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Anti-CRISPR Proteins from Prophages Discovered in Proteobacterial Genomes

Researchers from the University of Toronto and the University of Otago have discovered five new proteins that block the bacterial CRISPR/Cas immune system. The anti-CRISPR proteins are encoded in genes belonging to bacteriophage sequences inserted in the bacterial genome. The new findings, published in the journal Nature Microbiology, enlarge the list of known anti-CRISPR systems.

CRISPR/Cas is a bacterial immune system that has been recently adapted as genomic editing tool. CRISPR cuts fragments of alien DNA and incorporates them in CRISPR loci. CRISPR transcripts (crRNA) bind and guide Cas endonucleases to cut genomic DNA complementary to crRNA. Researchers Doudna and Charpentier co-opted the system by altering the guide RNA sequence at will, matching it to the desired genomic target.

Previous studies by Davidson’s team found that nine proteins encoded in prophage DNA sequences integrated in Pseudomonas aeruginosa’s genome had anti-CRISPR activity. For the next study, the researchers decided to look for regions encoding anti-CRISPR proteins in the Proteobacteria phylum.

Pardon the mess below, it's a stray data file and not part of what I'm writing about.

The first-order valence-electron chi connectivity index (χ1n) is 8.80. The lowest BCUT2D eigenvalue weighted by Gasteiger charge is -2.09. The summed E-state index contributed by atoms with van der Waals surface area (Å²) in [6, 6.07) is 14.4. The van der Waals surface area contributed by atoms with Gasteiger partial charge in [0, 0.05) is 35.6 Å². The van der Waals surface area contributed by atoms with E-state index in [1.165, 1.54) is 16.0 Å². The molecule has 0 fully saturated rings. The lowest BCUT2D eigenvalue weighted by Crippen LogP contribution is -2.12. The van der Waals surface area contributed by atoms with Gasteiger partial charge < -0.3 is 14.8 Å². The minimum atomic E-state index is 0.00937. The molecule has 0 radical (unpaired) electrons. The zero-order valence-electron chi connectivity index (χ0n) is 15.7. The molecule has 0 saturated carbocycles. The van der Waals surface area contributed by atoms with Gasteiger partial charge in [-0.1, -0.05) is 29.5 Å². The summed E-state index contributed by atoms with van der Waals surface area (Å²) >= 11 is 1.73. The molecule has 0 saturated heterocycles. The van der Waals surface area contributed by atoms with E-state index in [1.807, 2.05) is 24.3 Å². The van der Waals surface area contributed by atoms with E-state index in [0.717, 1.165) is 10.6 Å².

A way to modulate CRISPR-based genome editing?

Davidson and his collaborators analyzed several Proteobacteria species, looking for regions homologous to a transcriptional regulator always present upstream the anti-CRISPR genes they had discovered. Next, they cloned the putative anti-CRISPR genes in plasmids that were introduced in Proteobacteria, and tested their capacity to support phage replication in the presence of CRISPR systems targeting the phage. With this experiment, the researchers found five anti-CRISPR proteins: four worked against CRISPR type I-F, and one against both I-F and I-E types.

The seemingly vast amount of anti-CRISPR proteins indicates that these are very important for phage survival and replication, and that CRISPR is a very effective immune system. The emergence of these proteins can be easily explained in the context of the arms race that always happens in host-parasite interactions. The discovery will probably have practical consequences in genome editing: anti-CRISPR proteins could be adapted as CRISPR-mediated editing modulators.

 

 

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